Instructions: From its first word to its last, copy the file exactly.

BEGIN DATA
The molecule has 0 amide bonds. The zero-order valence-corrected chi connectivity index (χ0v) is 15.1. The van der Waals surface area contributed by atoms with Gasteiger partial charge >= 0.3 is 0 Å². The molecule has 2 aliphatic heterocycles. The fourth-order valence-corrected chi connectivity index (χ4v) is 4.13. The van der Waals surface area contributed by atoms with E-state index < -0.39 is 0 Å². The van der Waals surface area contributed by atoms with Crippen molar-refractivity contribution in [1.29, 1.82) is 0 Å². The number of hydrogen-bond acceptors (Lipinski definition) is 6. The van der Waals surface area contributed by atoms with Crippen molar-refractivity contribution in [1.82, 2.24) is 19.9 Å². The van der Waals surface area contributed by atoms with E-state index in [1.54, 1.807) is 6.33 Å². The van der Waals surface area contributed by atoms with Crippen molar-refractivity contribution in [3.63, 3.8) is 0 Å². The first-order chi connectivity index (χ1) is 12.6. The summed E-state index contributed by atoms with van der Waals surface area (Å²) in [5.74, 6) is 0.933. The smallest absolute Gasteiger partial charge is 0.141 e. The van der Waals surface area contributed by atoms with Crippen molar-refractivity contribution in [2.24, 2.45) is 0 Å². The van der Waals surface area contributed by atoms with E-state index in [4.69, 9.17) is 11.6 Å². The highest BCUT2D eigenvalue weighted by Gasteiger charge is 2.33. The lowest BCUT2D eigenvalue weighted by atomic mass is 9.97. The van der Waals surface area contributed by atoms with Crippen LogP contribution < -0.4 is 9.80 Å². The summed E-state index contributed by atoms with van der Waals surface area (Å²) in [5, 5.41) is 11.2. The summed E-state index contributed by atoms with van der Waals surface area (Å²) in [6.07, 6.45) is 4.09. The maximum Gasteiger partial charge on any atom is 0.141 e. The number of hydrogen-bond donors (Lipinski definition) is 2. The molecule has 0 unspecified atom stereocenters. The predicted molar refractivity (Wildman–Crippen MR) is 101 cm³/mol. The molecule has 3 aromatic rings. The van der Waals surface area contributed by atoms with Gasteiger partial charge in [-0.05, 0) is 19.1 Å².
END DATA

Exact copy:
The molecule has 0 amide bonds. The zero-order valence-corrected chi connectivity index (χ0v) is 15.1. The van der Waals surface area contributed by atoms with Gasteiger partial charge >= 0.3 is 0 Å². The molecule has 2 aliphatic heterocycles. The fourth-order valence-corrected chi connectivity index (χ4v) is 4.13. The van der Waals surface area contributed by atoms with E-state index < -0.39 is 0 Å². The van der Waals surface area contributed by atoms with Crippen molar-refractivity contribution in [1.29, 1.82) is 0 Å². The number of hydrogen-bond acceptors (Lipinski definition) is 6. The van der Waals surface area contributed by atoms with Crippen molar-refractivity contribution in [1.82, 2.24) is 19.9 Å². The van der Waals surface area contributed by atoms with E-state index in [1.54, 1.807) is 6.33 Å². The van der Waals surface area contributed by atoms with Crippen molar-refractivity contribution in [3.63, 3.8) is 0 Å². The first-order chi connectivity index (χ1) is 12.6. The summed E-state index contributed by atoms with van der Waals surface area (Å²) in [5.74, 6) is 0.933. The smallest absolute Gasteiger partial charge is 0.141 e. The van der Waals surface area contributed by atoms with Crippen molar-refractivity contribution in [2.24, 2.45) is 0 Å². The van der Waals surface area contributed by atoms with E-state index in [4.69, 9.17) is 11.6 Å². The highest BCUT2D eigenvalue weighted by Gasteiger charge is 2.33. The lowest BCUT2D eigenvalue weighted by atomic mass is 9.97. The van der Waals surface area contributed by atoms with Crippen LogP contribution < -0.4 is 9.80 Å². The summed E-state index contributed by atoms with van der Waals surface area (Å²) in [5, 5.41) is 11.2. The summed E-state index contributed by atoms with van der Waals surface area (Å²) in [6.07, 6.45) is 4.09. The maximum Gasteiger partial charge on any atom is 0.141 e. The number of hydrogen-bond donors (Lipinski definition) is 2. The molecule has 0 unspecified atom stereocenters. The predicted molar refractivity (Wildman–Crippen MR) is 101 cm³/mol. The molecule has 3 aromatic rings. The van der Waals surface area contributed by atoms with Gasteiger partial charge in [-0.05, 0) is 19.1 Å².